Is Route Taken By 'Katrina' a Rehearsal For a Future Mega Hurricane?
The storm that has hit the Miami megalopolis has taken a route very similar to what is envisioned for a future "superstorm." That coming tempest would be a super-category-five, however, and is seen as arriving somewhere just north of Miami, as Hurricane Katrina has (making landfall between Hallandale Beach and North Miami Beach). The super-storm may arrive somewhat north of that, and would pack far more than Katrina's 80-mile-per-hour winds.
At least, that has been our prognostication of what will happen if there is not enough prayer, and if protection is not reinstituted over the huge and growing Miami metropolitan area, which now reaches nearly to Vero Beach.
Home to many dedicated Christians, and worthy of all our supplications, it is also one of the nation's loci for drugs, theft, and materialism. In fact the center of the nation's mammon is arguably the corridor stretching from Jupiter Beach to West Palm (where yachts are parked like cars in front of mansions). The area has also become a hotspot for everything from MTV awards and pornography to human microchip production.
In Sent To Earth a mega-storm was described as one with sustained winds of 200 miles per hour and gusts far above that, based on calculations granted by scientists in England who foresee a 25 percent increase in hurricane wind speeds in coming decades due to global climate change (a scientist at Princeton set the figure at more like a 12 percent increase). These calculations were then factored with the top sustained winds of the most deadly hurricane to hit the U.S., the Labor Day storm of 1935. According to new technology, past wind speeds were greater than actually recorded, so that future storms with projected increases from 12 to 25 percent theoretically, in a mega-storm scenario, could put sustained winds at 230 miles per hour, nearly the level of a tornado.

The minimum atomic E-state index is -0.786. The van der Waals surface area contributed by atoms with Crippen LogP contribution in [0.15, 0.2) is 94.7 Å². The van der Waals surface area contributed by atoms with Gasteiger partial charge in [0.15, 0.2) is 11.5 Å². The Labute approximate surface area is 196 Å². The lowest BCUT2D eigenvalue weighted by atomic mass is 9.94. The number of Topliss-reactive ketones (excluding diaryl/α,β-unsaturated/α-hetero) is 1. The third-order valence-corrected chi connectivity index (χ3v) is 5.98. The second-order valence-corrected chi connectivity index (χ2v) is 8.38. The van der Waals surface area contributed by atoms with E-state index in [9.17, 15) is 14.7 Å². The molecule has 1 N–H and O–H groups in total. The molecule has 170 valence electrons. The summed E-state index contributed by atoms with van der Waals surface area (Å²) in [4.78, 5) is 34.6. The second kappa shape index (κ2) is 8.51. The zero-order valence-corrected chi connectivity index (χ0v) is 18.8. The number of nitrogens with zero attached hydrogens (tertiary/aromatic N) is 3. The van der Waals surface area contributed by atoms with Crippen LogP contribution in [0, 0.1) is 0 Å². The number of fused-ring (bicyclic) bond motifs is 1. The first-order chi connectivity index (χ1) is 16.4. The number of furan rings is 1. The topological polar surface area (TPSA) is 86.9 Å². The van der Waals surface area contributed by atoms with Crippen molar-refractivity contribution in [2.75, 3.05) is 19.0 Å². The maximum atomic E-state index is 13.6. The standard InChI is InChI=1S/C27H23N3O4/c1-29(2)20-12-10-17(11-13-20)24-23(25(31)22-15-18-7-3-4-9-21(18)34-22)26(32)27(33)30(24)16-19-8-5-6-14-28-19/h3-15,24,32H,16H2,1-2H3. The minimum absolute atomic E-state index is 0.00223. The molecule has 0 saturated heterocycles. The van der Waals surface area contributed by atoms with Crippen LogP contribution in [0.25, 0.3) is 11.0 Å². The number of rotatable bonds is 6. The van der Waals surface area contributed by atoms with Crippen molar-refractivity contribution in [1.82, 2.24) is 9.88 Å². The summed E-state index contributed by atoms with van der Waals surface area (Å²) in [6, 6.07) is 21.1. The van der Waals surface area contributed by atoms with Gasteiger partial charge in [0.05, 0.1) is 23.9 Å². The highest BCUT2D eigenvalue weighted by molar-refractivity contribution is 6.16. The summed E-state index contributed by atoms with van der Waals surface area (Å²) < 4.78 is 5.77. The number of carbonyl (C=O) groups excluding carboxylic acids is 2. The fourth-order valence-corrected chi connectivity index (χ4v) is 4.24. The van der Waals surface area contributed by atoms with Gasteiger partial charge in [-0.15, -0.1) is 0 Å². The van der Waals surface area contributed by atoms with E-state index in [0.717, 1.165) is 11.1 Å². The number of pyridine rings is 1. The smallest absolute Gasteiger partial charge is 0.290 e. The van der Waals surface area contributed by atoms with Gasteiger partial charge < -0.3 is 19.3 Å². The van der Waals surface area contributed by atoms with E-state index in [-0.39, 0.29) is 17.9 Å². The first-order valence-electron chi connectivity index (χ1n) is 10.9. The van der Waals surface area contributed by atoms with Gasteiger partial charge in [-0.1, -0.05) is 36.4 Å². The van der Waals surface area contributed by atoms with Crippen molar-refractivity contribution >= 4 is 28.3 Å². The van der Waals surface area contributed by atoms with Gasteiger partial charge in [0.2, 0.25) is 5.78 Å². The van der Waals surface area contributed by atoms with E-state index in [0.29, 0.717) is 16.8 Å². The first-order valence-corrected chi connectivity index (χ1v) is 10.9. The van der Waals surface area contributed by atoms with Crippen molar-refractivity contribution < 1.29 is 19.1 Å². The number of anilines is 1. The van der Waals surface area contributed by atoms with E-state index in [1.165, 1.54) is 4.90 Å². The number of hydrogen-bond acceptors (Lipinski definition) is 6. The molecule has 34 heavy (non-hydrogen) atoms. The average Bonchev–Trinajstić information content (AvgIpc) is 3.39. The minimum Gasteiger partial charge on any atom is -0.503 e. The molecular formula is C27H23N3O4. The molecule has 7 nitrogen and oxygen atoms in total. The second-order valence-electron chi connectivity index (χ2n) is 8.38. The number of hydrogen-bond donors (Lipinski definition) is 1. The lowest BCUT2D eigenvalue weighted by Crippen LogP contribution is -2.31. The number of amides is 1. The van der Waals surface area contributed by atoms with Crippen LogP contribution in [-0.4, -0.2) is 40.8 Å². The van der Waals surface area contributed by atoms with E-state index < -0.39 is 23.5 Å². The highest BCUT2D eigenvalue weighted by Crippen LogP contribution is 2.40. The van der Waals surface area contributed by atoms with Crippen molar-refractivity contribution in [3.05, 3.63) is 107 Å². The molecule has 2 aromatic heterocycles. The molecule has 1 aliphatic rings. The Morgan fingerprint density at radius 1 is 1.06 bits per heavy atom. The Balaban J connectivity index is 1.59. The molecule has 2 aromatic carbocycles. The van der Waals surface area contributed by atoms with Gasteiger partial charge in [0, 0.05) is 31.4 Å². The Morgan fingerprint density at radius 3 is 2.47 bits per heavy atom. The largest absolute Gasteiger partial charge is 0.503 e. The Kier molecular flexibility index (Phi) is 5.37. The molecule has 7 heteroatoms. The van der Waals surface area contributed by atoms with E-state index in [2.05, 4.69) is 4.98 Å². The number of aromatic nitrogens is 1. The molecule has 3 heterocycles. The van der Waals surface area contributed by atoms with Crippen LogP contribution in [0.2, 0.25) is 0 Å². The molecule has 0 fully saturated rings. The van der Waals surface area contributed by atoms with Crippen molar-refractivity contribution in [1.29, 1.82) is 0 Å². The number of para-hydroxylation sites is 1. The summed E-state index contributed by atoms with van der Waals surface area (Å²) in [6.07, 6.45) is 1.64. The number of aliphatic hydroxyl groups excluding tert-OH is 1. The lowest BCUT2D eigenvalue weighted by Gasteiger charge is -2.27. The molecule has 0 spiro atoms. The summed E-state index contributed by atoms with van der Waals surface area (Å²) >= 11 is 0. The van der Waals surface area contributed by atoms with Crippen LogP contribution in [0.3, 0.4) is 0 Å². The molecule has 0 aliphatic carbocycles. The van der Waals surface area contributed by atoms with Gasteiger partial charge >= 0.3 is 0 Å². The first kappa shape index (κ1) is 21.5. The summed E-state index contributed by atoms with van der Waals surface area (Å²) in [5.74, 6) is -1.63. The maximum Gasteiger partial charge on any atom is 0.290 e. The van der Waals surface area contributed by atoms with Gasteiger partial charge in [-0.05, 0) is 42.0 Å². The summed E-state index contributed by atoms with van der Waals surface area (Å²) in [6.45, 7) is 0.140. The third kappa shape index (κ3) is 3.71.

With prayer, of course, this will not and should not happen. But it will if current trends -- both in the spiritual and temporal -- continue. Throughout history, according to Christian belief, storms have been affected by spiritual forces. As Jesus showed, the seas can be calmed, although there is also the devil as "prince of the power of the air." The word "hurricane" itself comes from the Mayan word hurrucan for "evil spirit."
Where Katrina's hurricane winds extended only 25 miles from the center, there have been many typhoons and hurricanes that have had much wider reach, and we have warned of a reach of a hundred miles for hurricane-force winds and possibly double or even triple that, with gale-force winds extending for a radius of 600 miles (as happened with a typhoon called Tip), effectively blanketing an entire region.
But like Katrina, a mega-storm could take a cross-state route and re-enter warm waters like the Gulf, posing a second threat from the Florida Panhandle to Texas (and especially to below-sea-level New Orleans).
Many have forgotten that a hurricane struck the Miami area with such devastating force in the 1920s that there were those who wondered about the very viability of locating a city there.
"In a landfall between Miami and Fort Lauderdale people would be affected from the Keys to Daytona," warned the book. "As the storm began to grind inland, floodwaters would rise with stunning speed." If it crossed state on a more northerly route than Katrina, said the book, it would cause damage in the Tampa area and would be "America's first statewide disaster."
"The big ones were coming," said the book, which predicted the increase in hurricane frequency and landfalls as a first indication. "And it would deserve the term 'mega,' with Florida and specifically the 'Gold Coast,' the corridor between Miami and Pam Beach, the most inviting target, a candidate for the kind of event that would be heard by everyone everywhere."
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